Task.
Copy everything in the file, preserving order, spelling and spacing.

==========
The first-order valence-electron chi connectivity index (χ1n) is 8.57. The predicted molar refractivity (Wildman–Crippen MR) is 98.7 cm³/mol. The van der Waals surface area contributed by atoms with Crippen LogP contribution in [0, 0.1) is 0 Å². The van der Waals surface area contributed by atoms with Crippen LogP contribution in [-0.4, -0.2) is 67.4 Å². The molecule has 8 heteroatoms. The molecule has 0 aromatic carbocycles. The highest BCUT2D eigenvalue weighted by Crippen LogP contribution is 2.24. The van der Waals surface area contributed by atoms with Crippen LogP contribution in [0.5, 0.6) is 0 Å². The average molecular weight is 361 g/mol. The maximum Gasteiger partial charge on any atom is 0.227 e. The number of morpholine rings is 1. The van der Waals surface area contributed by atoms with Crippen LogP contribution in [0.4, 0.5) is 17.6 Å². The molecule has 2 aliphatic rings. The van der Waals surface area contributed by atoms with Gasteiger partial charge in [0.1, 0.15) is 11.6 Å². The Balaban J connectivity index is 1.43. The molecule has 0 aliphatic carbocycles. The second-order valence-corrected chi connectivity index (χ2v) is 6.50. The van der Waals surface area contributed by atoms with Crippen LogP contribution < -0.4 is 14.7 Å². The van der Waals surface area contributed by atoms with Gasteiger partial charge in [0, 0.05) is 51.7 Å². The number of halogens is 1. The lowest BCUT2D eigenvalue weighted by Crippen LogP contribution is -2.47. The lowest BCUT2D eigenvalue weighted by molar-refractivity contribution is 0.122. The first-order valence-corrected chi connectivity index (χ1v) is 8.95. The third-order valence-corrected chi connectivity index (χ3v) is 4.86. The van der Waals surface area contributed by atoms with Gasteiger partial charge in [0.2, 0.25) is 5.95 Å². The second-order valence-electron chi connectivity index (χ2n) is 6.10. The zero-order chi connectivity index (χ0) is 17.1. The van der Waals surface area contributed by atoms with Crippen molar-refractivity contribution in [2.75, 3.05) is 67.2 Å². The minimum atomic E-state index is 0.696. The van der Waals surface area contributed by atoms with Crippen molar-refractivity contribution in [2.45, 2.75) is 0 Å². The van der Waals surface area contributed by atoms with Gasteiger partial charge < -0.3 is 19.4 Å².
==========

The first-order valence-electron chi connectivity index (χ1n) is 8.57. The predicted molar refractivity (Wildman–Crippen MR) is 98.7 cm³/mol. The van der Waals surface area contributed by atoms with Crippen LogP contribution in [0, 0.1) is 0 Å². The van der Waals surface area contributed by atoms with Crippen LogP contribution in [-0.4, -0.2) is 67.4 Å². The molecule has 8 heteroatoms. The molecule has 0 aromatic carbocycles. The highest BCUT2D eigenvalue weighted by Crippen LogP contribution is 2.24. The van der Waals surface area contributed by atoms with Crippen LogP contribution in [0.5, 0.6) is 0 Å². The average molecular weight is 361 g/mol. The maximum Gasteiger partial charge on any atom is 0.227 e. The number of morpholine rings is 1. The van der Waals surface area contributed by atoms with Crippen LogP contribution in [0.4, 0.5) is 17.6 Å². The molecule has 2 aliphatic rings. The van der Waals surface area contributed by atoms with Gasteiger partial charge in [0.1, 0.15) is 11.6 Å². The Balaban J connectivity index is 1.43. The molecule has 0 aliphatic carbocycles. The second-order valence-corrected chi connectivity index (χ2v) is 6.50. The van der Waals surface area contributed by atoms with Crippen LogP contribution < -0.4 is 14.7 Å². The van der Waals surface area contributed by atoms with Gasteiger partial charge in [0, 0.05) is 51.7 Å². The number of halogens is 1. The lowest BCUT2D eigenvalue weighted by Crippen LogP contribution is -2.47. The lowest BCUT2D eigenvalue weighted by molar-refractivity contribution is 0.122. The first-order valence-corrected chi connectivity index (χ1v) is 8.95. The third-order valence-corrected chi connectivity index (χ3v) is 4.86. The van der Waals surface area contributed by atoms with Gasteiger partial charge in [0.2, 0.25) is 5.95 Å². The second-order valence-electron chi connectivity index (χ2n) is 6.10. The zero-order chi connectivity index (χ0) is 17.1. The van der Waals surface area contributed by atoms with Crippen molar-refractivity contribution in [2.75, 3.05) is 67.2 Å². The minimum atomic E-state index is 0.696. The van der Waals surface area contributed by atoms with Crippen molar-refractivity contribution in [2.45, 2.75) is 0 Å². The van der Waals surface area contributed by atoms with Gasteiger partial charge < -0.3 is 19.4 Å².